There has been much talk about the UK’s Gambling Reform, which was announced by the Government at the end of 2020. A review was launched so as to ensure that gambling laws are fit for the digital age of today. And throughout the proceeding months, numerous rumours have raised their heads, with people wondering what changes may be made in the end. The prime idea behind the review is to make things as safe as possible for players – something that many campaigners and players have noted as being quite lacking in recent times.
And one of the potential introductions to the new law may be a Gambling Ombudsman. The British Betting and Gaming Council (BGC) has called on the Government to establish an ombudsman, so as to deal with any customer concerns. It also suggested that this should be a legal requirement for all UK licensed operators to become a part of, stating that an ombudsman would help in improving the service altogether. But does the UK actually need a Gambling Ombudsman?
What purposes would an ombudsman actually serve to the gambling sector? How would it all work? Let’s take a closer look at whether any benefits would come from this sort of enforcement.
BGC Looks to Drive Up Standards
The BGC is an industry body that was set up towards the end of 2019, and it had one primary mission – to drive up the standards within the gambling sector and also give a collective voice for the industry. This, it hoped, would help promote safer gambling in the process. It has been clear to see that some progress has been made by the organisation, but there is a lot more for it to do before the UK’s gambling scene can be considered revolutionary and impactful once again.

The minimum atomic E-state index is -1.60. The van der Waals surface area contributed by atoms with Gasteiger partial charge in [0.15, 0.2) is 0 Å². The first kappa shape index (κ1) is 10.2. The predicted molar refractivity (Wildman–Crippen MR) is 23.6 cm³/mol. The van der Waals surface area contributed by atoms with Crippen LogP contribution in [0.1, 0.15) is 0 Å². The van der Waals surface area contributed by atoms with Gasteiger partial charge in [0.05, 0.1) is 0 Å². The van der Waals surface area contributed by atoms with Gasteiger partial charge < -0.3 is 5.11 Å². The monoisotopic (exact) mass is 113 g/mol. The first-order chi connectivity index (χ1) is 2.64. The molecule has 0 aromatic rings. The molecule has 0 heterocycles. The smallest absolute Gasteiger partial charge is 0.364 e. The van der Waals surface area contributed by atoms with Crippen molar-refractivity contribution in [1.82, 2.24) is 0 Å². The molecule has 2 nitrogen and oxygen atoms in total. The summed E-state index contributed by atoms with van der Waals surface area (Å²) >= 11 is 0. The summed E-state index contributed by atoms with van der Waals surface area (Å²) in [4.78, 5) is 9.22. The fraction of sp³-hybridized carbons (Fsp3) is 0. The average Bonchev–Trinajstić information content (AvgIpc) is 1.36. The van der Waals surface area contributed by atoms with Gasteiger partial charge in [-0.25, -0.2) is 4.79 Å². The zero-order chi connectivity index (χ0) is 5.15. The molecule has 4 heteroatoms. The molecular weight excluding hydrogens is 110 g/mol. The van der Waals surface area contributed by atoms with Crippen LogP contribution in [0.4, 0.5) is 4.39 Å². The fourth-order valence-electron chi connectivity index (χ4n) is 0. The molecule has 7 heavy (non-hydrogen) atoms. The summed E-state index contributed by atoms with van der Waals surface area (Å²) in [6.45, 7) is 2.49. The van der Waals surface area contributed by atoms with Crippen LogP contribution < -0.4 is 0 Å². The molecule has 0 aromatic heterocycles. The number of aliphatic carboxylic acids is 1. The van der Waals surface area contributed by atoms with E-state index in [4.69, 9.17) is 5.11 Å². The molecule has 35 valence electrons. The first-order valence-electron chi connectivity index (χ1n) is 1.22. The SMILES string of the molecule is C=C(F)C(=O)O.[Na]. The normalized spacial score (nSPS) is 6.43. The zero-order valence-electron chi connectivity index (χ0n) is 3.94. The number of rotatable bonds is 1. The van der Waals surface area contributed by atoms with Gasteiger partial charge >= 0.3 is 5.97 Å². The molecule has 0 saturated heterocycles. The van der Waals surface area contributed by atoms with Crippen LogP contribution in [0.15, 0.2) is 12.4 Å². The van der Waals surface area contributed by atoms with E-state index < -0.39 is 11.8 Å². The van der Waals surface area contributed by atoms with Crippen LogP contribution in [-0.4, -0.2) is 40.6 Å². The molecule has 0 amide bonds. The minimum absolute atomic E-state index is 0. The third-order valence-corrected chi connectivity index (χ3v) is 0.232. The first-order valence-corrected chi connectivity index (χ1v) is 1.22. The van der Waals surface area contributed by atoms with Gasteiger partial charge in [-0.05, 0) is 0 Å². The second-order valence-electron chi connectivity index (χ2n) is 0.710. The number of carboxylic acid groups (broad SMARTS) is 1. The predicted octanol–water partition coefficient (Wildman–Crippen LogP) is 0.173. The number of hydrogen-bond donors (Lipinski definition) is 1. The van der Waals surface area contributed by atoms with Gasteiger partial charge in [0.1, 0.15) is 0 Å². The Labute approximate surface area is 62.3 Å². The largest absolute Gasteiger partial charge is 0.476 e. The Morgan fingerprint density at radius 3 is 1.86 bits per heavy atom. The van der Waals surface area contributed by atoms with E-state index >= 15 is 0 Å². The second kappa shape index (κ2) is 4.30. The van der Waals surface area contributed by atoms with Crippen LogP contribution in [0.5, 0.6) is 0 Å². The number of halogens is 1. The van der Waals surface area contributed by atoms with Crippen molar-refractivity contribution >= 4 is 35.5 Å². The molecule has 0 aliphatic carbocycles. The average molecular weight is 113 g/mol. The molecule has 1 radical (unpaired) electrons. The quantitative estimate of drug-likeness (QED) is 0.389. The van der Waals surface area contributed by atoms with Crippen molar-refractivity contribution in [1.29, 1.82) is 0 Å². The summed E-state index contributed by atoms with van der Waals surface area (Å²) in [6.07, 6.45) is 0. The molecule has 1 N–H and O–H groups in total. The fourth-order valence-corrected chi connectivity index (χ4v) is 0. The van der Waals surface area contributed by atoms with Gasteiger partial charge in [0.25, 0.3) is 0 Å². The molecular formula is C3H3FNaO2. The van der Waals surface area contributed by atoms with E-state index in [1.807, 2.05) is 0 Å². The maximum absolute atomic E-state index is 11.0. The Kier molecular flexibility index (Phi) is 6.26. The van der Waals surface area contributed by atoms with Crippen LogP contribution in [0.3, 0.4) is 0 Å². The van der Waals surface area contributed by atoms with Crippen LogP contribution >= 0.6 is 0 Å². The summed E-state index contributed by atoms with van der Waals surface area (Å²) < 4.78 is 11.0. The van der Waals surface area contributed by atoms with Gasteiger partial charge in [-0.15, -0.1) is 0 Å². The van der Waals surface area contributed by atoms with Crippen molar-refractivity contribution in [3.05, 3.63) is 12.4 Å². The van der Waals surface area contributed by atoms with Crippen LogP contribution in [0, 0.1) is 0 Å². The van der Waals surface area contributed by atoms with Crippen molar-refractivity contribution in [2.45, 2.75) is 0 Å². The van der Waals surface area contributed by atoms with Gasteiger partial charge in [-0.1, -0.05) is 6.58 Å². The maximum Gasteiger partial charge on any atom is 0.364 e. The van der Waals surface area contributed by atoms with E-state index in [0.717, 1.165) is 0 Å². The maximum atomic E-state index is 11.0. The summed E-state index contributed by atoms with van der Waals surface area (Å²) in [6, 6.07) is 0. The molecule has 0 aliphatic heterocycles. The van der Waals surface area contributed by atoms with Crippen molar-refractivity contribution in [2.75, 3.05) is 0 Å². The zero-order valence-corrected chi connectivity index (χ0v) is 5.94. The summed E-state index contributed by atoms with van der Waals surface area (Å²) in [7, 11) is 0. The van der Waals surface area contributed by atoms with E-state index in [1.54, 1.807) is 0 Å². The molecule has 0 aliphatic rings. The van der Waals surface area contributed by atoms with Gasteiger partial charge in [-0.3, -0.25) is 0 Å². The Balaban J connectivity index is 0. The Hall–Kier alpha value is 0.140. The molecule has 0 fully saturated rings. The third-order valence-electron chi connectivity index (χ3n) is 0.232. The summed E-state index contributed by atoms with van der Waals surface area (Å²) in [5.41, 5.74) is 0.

Some of the things that the BGC has introduced to the gambling scene include deposit limits, restrictions on betting advertisements displayed on the social media feeds of football clubs and an increase in the amount of spending on research, education and treatment services.
Its latest move to continue improving those standards has been to request a Gambling Ombudsman to be created. Can it be said that this will be as successful as former moves, though?
As it happens, this idea was floated around about two years ago. At that that, Labour’s deputy leader Tom Watson brought up the execution of such, and it then went on to be mentioned again in 2020 by the Social Market Foundation. Earlier on in 2021, it was down to the Horseracing Bettors Forum to put their own two cents’ worth in, also requesting that an ombudsman be created by the Government. This, it said, would ensure that everything surrounding horse racing betting would be in the interests of those partaking in gambling.